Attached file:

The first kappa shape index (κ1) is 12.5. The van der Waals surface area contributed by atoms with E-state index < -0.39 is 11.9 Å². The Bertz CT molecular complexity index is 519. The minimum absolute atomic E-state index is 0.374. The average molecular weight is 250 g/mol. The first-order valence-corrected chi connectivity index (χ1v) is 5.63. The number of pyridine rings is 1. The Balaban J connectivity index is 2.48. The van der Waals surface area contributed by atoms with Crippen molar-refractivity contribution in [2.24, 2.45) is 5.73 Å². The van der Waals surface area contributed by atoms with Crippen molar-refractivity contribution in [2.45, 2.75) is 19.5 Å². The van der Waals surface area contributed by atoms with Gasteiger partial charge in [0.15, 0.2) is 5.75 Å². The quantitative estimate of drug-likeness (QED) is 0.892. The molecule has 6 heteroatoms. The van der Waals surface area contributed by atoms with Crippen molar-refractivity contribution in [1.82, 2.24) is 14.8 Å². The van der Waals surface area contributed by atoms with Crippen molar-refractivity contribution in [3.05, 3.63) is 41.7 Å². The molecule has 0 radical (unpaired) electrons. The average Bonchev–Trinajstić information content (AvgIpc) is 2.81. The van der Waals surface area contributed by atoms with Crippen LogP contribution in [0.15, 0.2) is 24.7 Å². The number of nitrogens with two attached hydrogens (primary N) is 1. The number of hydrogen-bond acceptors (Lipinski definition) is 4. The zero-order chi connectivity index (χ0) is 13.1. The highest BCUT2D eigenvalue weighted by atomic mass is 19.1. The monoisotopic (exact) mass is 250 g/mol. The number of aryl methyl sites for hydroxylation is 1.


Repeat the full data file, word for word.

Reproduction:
The first kappa shape index (κ1) is 12.5. The van der Waals surface area contributed by atoms with E-state index < -0.39 is 11.9 Å². The Bertz CT molecular complexity index is 519. The minimum absolute atomic E-state index is 0.374. The average molecular weight is 250 g/mol. The first-order valence-corrected chi connectivity index (χ1v) is 5.63. The number of pyridine rings is 1. The Balaban J connectivity index is 2.48. The van der Waals surface area contributed by atoms with Crippen molar-refractivity contribution in [2.24, 2.45) is 5.73 Å². The van der Waals surface area contributed by atoms with Crippen molar-refractivity contribution in [2.45, 2.75) is 19.5 Å². The van der Waals surface area contributed by atoms with Gasteiger partial charge in [0.15, 0.2) is 5.75 Å². The quantitative estimate of drug-likeness (QED) is 0.892. The molecule has 6 heteroatoms. The van der Waals surface area contributed by atoms with Crippen molar-refractivity contribution in [1.82, 2.24) is 14.8 Å². The van der Waals surface area contributed by atoms with Crippen molar-refractivity contribution in [3.05, 3.63) is 41.7 Å². The molecule has 0 radical (unpaired) electrons. The average Bonchev–Trinajstić information content (AvgIpc) is 2.81. The van der Waals surface area contributed by atoms with Crippen LogP contribution in [0.15, 0.2) is 24.7 Å². The number of nitrogens with two attached hydrogens (primary N) is 1. The number of hydrogen-bond acceptors (Lipinski definition) is 4. The zero-order chi connectivity index (χ0) is 13.1. The highest BCUT2D eigenvalue weighted by atomic mass is 19.1. The monoisotopic (exact) mass is 250 g/mol. The number of aryl methyl sites for hydroxylation is 1.